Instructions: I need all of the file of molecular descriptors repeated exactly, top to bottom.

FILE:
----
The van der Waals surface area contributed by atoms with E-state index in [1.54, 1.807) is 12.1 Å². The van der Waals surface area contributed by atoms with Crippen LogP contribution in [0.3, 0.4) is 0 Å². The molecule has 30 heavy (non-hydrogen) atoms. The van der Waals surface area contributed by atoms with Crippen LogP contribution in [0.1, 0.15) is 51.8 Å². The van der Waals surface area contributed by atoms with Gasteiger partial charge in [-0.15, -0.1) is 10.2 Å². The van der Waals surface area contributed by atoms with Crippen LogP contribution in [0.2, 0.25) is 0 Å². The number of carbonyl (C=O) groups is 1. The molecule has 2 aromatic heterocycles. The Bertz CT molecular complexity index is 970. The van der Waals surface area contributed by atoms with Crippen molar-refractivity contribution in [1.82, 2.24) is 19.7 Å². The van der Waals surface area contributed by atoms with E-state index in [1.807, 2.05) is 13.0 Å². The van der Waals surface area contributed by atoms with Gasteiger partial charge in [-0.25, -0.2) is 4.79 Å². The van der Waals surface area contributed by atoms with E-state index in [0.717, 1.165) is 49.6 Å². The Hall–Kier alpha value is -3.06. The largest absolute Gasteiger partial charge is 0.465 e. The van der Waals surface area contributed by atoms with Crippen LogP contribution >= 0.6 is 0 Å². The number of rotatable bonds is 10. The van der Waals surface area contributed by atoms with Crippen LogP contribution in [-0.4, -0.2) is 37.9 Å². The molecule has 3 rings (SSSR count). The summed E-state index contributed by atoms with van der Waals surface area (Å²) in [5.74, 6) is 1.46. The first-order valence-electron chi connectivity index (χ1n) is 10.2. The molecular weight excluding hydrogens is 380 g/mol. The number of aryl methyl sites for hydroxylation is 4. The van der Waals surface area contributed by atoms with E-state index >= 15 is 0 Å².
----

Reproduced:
The van der Waals surface area contributed by atoms with E-state index in [1.54, 1.807) is 12.1 Å². The van der Waals surface area contributed by atoms with Crippen LogP contribution in [0.3, 0.4) is 0 Å². The molecule has 30 heavy (non-hydrogen) atoms. The van der Waals surface area contributed by atoms with Crippen LogP contribution in [0.1, 0.15) is 51.8 Å². The van der Waals surface area contributed by atoms with Gasteiger partial charge in [-0.15, -0.1) is 10.2 Å². The van der Waals surface area contributed by atoms with Crippen LogP contribution in [0.2, 0.25) is 0 Å². The number of carbonyl (C=O) groups is 1. The molecule has 2 aromatic heterocycles. The Bertz CT molecular complexity index is 970. The van der Waals surface area contributed by atoms with Crippen molar-refractivity contribution in [1.82, 2.24) is 19.7 Å². The van der Waals surface area contributed by atoms with E-state index in [1.807, 2.05) is 13.0 Å². The van der Waals surface area contributed by atoms with Gasteiger partial charge in [-0.25, -0.2) is 4.79 Å². The van der Waals surface area contributed by atoms with E-state index in [0.717, 1.165) is 49.6 Å². The Hall–Kier alpha value is -3.06. The largest absolute Gasteiger partial charge is 0.465 e. The van der Waals surface area contributed by atoms with Crippen LogP contribution >= 0.6 is 0 Å². The number of rotatable bonds is 10. The van der Waals surface area contributed by atoms with Crippen LogP contribution in [-0.4, -0.2) is 37.9 Å². The molecule has 3 rings (SSSR count). The summed E-state index contributed by atoms with van der Waals surface area (Å²) in [5.74, 6) is 1.46. The first-order valence-electron chi connectivity index (χ1n) is 10.2. The molecular weight excluding hydrogens is 380 g/mol. The number of aryl methyl sites for hydroxylation is 4. The van der Waals surface area contributed by atoms with E-state index >= 15 is 0 Å².